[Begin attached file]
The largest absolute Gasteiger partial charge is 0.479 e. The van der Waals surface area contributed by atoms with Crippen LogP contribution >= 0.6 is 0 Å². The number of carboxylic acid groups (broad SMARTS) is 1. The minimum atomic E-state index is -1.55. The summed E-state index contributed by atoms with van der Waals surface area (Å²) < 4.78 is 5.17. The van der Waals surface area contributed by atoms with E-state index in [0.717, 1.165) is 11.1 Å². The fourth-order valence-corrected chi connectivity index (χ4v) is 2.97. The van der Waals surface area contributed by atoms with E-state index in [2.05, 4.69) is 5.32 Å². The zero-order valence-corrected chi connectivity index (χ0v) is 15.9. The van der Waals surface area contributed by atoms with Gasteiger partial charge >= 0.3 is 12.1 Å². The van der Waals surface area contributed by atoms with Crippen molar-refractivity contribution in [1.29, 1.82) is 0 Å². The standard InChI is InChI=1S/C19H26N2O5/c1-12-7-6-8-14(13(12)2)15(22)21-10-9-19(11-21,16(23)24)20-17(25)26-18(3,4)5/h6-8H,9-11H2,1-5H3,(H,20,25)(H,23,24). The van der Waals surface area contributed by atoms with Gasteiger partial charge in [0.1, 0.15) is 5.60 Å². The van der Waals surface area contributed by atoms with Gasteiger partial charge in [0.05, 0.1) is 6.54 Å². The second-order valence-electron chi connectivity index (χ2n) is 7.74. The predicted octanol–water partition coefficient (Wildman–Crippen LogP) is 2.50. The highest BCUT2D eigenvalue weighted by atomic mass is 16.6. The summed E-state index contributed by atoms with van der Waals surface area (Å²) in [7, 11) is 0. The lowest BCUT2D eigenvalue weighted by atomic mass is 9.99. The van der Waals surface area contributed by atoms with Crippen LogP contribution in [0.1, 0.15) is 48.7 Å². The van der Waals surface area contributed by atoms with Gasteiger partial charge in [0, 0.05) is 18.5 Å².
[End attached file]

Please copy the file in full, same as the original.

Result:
The largest absolute Gasteiger partial charge is 0.479 e. The van der Waals surface area contributed by atoms with Crippen LogP contribution >= 0.6 is 0 Å². The number of carboxylic acid groups (broad SMARTS) is 1. The minimum atomic E-state index is -1.55. The summed E-state index contributed by atoms with van der Waals surface area (Å²) < 4.78 is 5.17. The van der Waals surface area contributed by atoms with E-state index in [0.717, 1.165) is 11.1 Å². The fourth-order valence-corrected chi connectivity index (χ4v) is 2.97. The van der Waals surface area contributed by atoms with E-state index in [2.05, 4.69) is 5.32 Å². The zero-order valence-corrected chi connectivity index (χ0v) is 15.9. The van der Waals surface area contributed by atoms with Gasteiger partial charge >= 0.3 is 12.1 Å². The van der Waals surface area contributed by atoms with Crippen molar-refractivity contribution in [1.29, 1.82) is 0 Å². The standard InChI is InChI=1S/C19H26N2O5/c1-12-7-6-8-14(13(12)2)15(22)21-10-9-19(11-21,16(23)24)20-17(25)26-18(3,4)5/h6-8H,9-11H2,1-5H3,(H,20,25)(H,23,24). The van der Waals surface area contributed by atoms with Gasteiger partial charge in [0.1, 0.15) is 5.60 Å². The van der Waals surface area contributed by atoms with Gasteiger partial charge in [0.05, 0.1) is 6.54 Å². The second-order valence-electron chi connectivity index (χ2n) is 7.74. The predicted octanol–water partition coefficient (Wildman–Crippen LogP) is 2.50. The highest BCUT2D eigenvalue weighted by atomic mass is 16.6. The summed E-state index contributed by atoms with van der Waals surface area (Å²) in [7, 11) is 0. The lowest BCUT2D eigenvalue weighted by atomic mass is 9.99. The van der Waals surface area contributed by atoms with Crippen LogP contribution in [0.1, 0.15) is 48.7 Å². The van der Waals surface area contributed by atoms with Gasteiger partial charge in [0, 0.05) is 18.5 Å².